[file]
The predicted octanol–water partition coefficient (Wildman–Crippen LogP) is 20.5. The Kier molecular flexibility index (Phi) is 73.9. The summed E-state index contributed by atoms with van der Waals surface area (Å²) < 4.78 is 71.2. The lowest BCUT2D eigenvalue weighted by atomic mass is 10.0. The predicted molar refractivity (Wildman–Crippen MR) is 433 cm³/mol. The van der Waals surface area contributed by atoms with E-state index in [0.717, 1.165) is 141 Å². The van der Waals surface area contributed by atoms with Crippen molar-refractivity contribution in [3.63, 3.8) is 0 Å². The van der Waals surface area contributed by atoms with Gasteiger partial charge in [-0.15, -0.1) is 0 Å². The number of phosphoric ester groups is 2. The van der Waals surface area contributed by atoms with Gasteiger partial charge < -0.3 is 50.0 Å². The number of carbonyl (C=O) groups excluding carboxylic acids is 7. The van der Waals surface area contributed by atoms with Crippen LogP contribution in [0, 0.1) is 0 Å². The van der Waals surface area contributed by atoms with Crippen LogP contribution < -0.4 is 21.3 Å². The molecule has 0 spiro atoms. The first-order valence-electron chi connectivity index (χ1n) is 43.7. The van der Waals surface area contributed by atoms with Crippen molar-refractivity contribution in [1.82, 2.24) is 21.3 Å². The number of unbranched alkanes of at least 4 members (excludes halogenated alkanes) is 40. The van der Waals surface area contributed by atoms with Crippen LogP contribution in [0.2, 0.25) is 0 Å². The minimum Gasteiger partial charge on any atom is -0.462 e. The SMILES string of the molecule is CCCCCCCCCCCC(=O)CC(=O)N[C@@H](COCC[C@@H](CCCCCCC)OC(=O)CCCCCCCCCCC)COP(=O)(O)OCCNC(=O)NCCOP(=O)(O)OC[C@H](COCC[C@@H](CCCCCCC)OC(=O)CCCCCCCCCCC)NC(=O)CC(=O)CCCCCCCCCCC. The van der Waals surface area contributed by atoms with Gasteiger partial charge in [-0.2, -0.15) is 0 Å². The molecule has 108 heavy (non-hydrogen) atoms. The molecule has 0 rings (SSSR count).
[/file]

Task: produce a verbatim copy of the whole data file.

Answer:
The predicted octanol–water partition coefficient (Wildman–Crippen LogP) is 20.5. The Kier molecular flexibility index (Phi) is 73.9. The summed E-state index contributed by atoms with van der Waals surface area (Å²) < 4.78 is 71.2. The lowest BCUT2D eigenvalue weighted by atomic mass is 10.0. The predicted molar refractivity (Wildman–Crippen MR) is 433 cm³/mol. The van der Waals surface area contributed by atoms with E-state index in [0.717, 1.165) is 141 Å². The van der Waals surface area contributed by atoms with Crippen molar-refractivity contribution in [3.63, 3.8) is 0 Å². The van der Waals surface area contributed by atoms with Gasteiger partial charge in [-0.15, -0.1) is 0 Å². The number of phosphoric ester groups is 2. The van der Waals surface area contributed by atoms with Gasteiger partial charge < -0.3 is 50.0 Å². The number of carbonyl (C=O) groups excluding carboxylic acids is 7. The van der Waals surface area contributed by atoms with Crippen LogP contribution in [0, 0.1) is 0 Å². The van der Waals surface area contributed by atoms with Crippen LogP contribution < -0.4 is 21.3 Å². The molecule has 0 spiro atoms. The first-order valence-electron chi connectivity index (χ1n) is 43.7. The van der Waals surface area contributed by atoms with Crippen molar-refractivity contribution in [1.82, 2.24) is 21.3 Å². The number of unbranched alkanes of at least 4 members (excludes halogenated alkanes) is 40. The van der Waals surface area contributed by atoms with Crippen LogP contribution in [0.2, 0.25) is 0 Å². The minimum Gasteiger partial charge on any atom is -0.462 e. The SMILES string of the molecule is CCCCCCCCCCCC(=O)CC(=O)N[C@@H](COCC[C@@H](CCCCCCC)OC(=O)CCCCCCCCCCC)COP(=O)(O)OCCNC(=O)NCCOP(=O)(O)OC[C@H](COCC[C@@H](CCCCCCC)OC(=O)CCCCCCCCCCC)NC(=O)CC(=O)CCCCCCCCCCC. The van der Waals surface area contributed by atoms with Gasteiger partial charge in [-0.2, -0.15) is 0 Å². The molecule has 108 heavy (non-hydrogen) atoms. The molecule has 0 rings (SSSR count).